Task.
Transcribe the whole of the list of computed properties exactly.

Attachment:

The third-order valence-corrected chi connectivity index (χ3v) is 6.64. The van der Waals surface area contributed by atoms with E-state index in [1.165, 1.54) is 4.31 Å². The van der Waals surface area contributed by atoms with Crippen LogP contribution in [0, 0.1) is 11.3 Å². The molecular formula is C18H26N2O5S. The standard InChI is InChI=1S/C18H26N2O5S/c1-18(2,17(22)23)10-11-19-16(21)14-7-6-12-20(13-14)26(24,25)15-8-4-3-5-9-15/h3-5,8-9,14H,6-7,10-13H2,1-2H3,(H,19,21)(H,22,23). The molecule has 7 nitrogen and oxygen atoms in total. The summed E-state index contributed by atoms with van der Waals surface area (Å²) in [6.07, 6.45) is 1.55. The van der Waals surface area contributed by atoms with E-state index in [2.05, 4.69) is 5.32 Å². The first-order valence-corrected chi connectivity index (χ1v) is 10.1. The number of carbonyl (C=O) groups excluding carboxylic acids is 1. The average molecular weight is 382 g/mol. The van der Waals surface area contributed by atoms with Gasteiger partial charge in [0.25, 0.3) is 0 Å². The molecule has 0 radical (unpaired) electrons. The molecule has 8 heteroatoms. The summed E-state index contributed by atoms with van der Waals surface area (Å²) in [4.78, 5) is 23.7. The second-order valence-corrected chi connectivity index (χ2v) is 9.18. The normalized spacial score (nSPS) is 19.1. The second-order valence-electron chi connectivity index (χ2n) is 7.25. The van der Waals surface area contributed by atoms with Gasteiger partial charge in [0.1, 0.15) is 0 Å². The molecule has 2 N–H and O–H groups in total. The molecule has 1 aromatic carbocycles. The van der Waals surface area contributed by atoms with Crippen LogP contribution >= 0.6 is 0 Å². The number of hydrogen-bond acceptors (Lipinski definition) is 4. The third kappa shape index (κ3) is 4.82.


The third-order valence-corrected chi connectivity index (χ3v) is 6.64. The van der Waals surface area contributed by atoms with E-state index in [1.165, 1.54) is 4.31 Å². The van der Waals surface area contributed by atoms with Crippen LogP contribution in [0, 0.1) is 11.3 Å². The molecular formula is C18H26N2O5S. The standard InChI is InChI=1S/C18H26N2O5S/c1-18(2,17(22)23)10-11-19-16(21)14-7-6-12-20(13-14)26(24,25)15-8-4-3-5-9-15/h3-5,8-9,14H,6-7,10-13H2,1-2H3,(H,19,21)(H,22,23). The molecule has 7 nitrogen and oxygen atoms in total. The summed E-state index contributed by atoms with van der Waals surface area (Å²) in [6.07, 6.45) is 1.55. The van der Waals surface area contributed by atoms with E-state index in [2.05, 4.69) is 5.32 Å². The first-order valence-corrected chi connectivity index (χ1v) is 10.1. The number of carbonyl (C=O) groups excluding carboxylic acids is 1. The average molecular weight is 382 g/mol. The van der Waals surface area contributed by atoms with Gasteiger partial charge in [0.25, 0.3) is 0 Å². The molecule has 0 radical (unpaired) electrons. The molecule has 8 heteroatoms. The summed E-state index contributed by atoms with van der Waals surface area (Å²) in [4.78, 5) is 23.7. The second-order valence-corrected chi connectivity index (χ2v) is 9.18. The normalized spacial score (nSPS) is 19.1. The second-order valence-electron chi connectivity index (χ2n) is 7.25. The van der Waals surface area contributed by atoms with Gasteiger partial charge in [0.1, 0.15) is 0 Å². The molecule has 2 N–H and O–H groups in total. The molecule has 1 aromatic carbocycles. The van der Waals surface area contributed by atoms with Crippen LogP contribution >= 0.6 is 0 Å². The number of hydrogen-bond acceptors (Lipinski definition) is 4. The third kappa shape index (κ3) is 4.82.